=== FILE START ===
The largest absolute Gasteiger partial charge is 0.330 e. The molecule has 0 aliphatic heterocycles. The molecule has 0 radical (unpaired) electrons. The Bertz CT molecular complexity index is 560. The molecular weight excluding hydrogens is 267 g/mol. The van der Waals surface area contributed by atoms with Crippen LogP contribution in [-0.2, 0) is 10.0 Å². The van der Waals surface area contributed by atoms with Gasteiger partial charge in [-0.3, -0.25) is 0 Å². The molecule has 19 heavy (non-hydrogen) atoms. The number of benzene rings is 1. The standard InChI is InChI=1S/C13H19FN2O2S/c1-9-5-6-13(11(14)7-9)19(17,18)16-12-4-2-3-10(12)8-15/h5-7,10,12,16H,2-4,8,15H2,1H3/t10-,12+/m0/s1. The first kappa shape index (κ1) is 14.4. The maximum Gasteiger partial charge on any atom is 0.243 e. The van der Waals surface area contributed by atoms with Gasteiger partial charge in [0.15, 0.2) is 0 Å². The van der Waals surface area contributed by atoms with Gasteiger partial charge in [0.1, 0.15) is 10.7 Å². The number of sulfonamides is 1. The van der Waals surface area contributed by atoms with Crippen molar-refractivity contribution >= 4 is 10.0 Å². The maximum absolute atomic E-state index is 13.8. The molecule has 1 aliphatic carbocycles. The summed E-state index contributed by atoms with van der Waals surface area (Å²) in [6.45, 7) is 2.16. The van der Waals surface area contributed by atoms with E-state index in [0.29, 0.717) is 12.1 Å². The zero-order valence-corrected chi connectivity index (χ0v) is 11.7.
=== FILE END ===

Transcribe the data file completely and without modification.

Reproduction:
The largest absolute Gasteiger partial charge is 0.330 e. The molecule has 0 aliphatic heterocycles. The molecule has 0 radical (unpaired) electrons. The Bertz CT molecular complexity index is 560. The molecular weight excluding hydrogens is 267 g/mol. The van der Waals surface area contributed by atoms with Crippen LogP contribution in [-0.2, 0) is 10.0 Å². The van der Waals surface area contributed by atoms with Gasteiger partial charge in [-0.3, -0.25) is 0 Å². The molecule has 19 heavy (non-hydrogen) atoms. The number of benzene rings is 1. The standard InChI is InChI=1S/C13H19FN2O2S/c1-9-5-6-13(11(14)7-9)19(17,18)16-12-4-2-3-10(12)8-15/h5-7,10,12,16H,2-4,8,15H2,1H3/t10-,12+/m0/s1. The first kappa shape index (κ1) is 14.4. The maximum Gasteiger partial charge on any atom is 0.243 e. The van der Waals surface area contributed by atoms with Gasteiger partial charge in [0.15, 0.2) is 0 Å². The van der Waals surface area contributed by atoms with Gasteiger partial charge in [0.1, 0.15) is 10.7 Å². The number of sulfonamides is 1. The van der Waals surface area contributed by atoms with Crippen molar-refractivity contribution >= 4 is 10.0 Å². The maximum absolute atomic E-state index is 13.8. The molecule has 1 aliphatic carbocycles. The summed E-state index contributed by atoms with van der Waals surface area (Å²) in [6.45, 7) is 2.16. The van der Waals surface area contributed by atoms with E-state index in [0.29, 0.717) is 12.1 Å². The zero-order valence-corrected chi connectivity index (χ0v) is 11.7.